It is well acknowledged that in Korean, bare nouns or nouns alone without being supported by an overt article or determiner (as well as a modifier) can be an anaphoric definite or an indefinite; they may or may not refer to the entity or entities that have been mentioned in the previous discourse. The null hypothesis is that there are null determiners associated with null definite or indefinite articles in Korean that correspond to English definite or indefinite articles. Following this logic, we investigate the derivation of null arguments in Korean syntax, concentrating on what Landau (2023) observes: the resistance in retaining generalized quantifiers and their kin on their antecedents in the interpretation of null arguments. Since Korean null definite and indefinite articles are only compatible with bare nouns but not with noun phrases accompanied by generalized quantifiers and their kin, we argue that Landau’s (2023) generalization on the resistance at issue follows nicely. We further argue that predicate nominals are not subject to bare noun ellipsis deriving null arguments, but it is not the case that all of them fail to be.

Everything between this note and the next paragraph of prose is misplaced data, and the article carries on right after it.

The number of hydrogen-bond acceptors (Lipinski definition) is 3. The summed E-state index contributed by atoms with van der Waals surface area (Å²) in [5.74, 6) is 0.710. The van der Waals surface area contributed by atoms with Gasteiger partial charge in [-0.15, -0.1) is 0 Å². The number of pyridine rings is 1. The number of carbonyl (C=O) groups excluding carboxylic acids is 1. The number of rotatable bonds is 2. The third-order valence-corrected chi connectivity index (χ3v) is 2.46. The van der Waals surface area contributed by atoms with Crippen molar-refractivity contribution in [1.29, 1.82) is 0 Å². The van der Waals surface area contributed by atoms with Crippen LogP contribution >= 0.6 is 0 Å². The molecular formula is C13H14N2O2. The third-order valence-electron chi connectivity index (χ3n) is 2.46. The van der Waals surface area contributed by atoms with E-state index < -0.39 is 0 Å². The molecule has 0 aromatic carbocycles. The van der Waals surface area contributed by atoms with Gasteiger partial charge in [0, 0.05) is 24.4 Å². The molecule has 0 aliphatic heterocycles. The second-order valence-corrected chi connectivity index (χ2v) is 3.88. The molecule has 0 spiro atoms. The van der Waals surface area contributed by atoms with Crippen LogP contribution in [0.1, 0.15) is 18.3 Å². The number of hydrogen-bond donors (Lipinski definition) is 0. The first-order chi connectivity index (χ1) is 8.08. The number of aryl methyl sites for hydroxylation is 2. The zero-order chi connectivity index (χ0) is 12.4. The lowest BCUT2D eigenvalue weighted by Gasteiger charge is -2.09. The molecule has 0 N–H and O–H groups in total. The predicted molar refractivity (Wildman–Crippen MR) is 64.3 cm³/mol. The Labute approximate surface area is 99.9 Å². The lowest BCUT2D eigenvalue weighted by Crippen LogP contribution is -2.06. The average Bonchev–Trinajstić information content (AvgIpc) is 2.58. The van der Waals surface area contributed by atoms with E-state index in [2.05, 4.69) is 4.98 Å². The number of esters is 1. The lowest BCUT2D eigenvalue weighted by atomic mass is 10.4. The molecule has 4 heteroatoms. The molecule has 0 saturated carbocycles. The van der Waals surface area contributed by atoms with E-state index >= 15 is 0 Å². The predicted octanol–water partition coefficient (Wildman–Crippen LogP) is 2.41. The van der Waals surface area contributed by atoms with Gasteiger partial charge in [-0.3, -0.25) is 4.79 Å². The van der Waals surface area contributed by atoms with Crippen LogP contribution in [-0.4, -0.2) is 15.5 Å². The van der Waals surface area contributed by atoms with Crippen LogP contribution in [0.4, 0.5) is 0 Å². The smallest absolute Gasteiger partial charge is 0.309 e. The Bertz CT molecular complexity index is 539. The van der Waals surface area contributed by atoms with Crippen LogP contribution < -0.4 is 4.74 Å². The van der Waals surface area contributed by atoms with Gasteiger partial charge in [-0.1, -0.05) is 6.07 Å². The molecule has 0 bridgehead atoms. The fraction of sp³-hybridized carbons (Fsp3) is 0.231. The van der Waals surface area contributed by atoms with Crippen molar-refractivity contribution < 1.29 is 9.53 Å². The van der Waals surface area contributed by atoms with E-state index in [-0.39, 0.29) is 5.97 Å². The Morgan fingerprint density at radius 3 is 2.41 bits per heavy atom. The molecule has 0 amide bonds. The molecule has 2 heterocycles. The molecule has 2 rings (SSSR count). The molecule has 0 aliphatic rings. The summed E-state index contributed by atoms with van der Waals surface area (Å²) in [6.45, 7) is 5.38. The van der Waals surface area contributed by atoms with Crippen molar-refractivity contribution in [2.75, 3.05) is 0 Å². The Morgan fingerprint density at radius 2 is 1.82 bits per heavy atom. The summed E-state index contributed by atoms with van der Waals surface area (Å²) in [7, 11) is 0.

2. The Nature of a Null Article and Its Role in Licensing the Elision of Its Complement
3. When Null Articles Are Not Allowed